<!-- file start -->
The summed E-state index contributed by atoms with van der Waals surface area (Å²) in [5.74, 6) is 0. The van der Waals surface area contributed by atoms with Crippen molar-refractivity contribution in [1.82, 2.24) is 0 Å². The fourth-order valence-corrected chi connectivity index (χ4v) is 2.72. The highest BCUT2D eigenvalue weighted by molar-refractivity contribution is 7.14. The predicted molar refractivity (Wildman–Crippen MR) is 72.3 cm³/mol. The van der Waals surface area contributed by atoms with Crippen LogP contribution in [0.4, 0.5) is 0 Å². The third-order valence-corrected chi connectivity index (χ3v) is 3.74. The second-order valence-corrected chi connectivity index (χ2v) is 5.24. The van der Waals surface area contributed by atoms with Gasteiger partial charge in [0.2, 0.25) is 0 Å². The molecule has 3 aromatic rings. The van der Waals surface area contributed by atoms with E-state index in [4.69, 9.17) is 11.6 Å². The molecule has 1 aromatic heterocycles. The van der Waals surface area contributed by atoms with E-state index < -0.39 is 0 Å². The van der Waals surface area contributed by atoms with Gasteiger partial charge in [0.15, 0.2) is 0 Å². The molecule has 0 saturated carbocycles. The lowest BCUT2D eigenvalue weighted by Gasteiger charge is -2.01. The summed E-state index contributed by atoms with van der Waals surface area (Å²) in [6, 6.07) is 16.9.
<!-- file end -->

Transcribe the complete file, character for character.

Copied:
The summed E-state index contributed by atoms with van der Waals surface area (Å²) in [5.74, 6) is 0. The van der Waals surface area contributed by atoms with Crippen molar-refractivity contribution in [1.82, 2.24) is 0 Å². The fourth-order valence-corrected chi connectivity index (χ4v) is 2.72. The highest BCUT2D eigenvalue weighted by molar-refractivity contribution is 7.14. The predicted molar refractivity (Wildman–Crippen MR) is 72.3 cm³/mol. The van der Waals surface area contributed by atoms with Crippen LogP contribution in [0.4, 0.5) is 0 Å². The third-order valence-corrected chi connectivity index (χ3v) is 3.74. The second-order valence-corrected chi connectivity index (χ2v) is 5.24. The van der Waals surface area contributed by atoms with Gasteiger partial charge in [0.2, 0.25) is 0 Å². The molecule has 3 aromatic rings. The van der Waals surface area contributed by atoms with E-state index in [4.69, 9.17) is 11.6 Å². The molecule has 1 aromatic heterocycles. The van der Waals surface area contributed by atoms with E-state index < -0.39 is 0 Å². The van der Waals surface area contributed by atoms with Gasteiger partial charge in [0.15, 0.2) is 0 Å². The molecule has 0 saturated carbocycles. The lowest BCUT2D eigenvalue weighted by Gasteiger charge is -2.01. The summed E-state index contributed by atoms with van der Waals surface area (Å²) in [6, 6.07) is 16.9.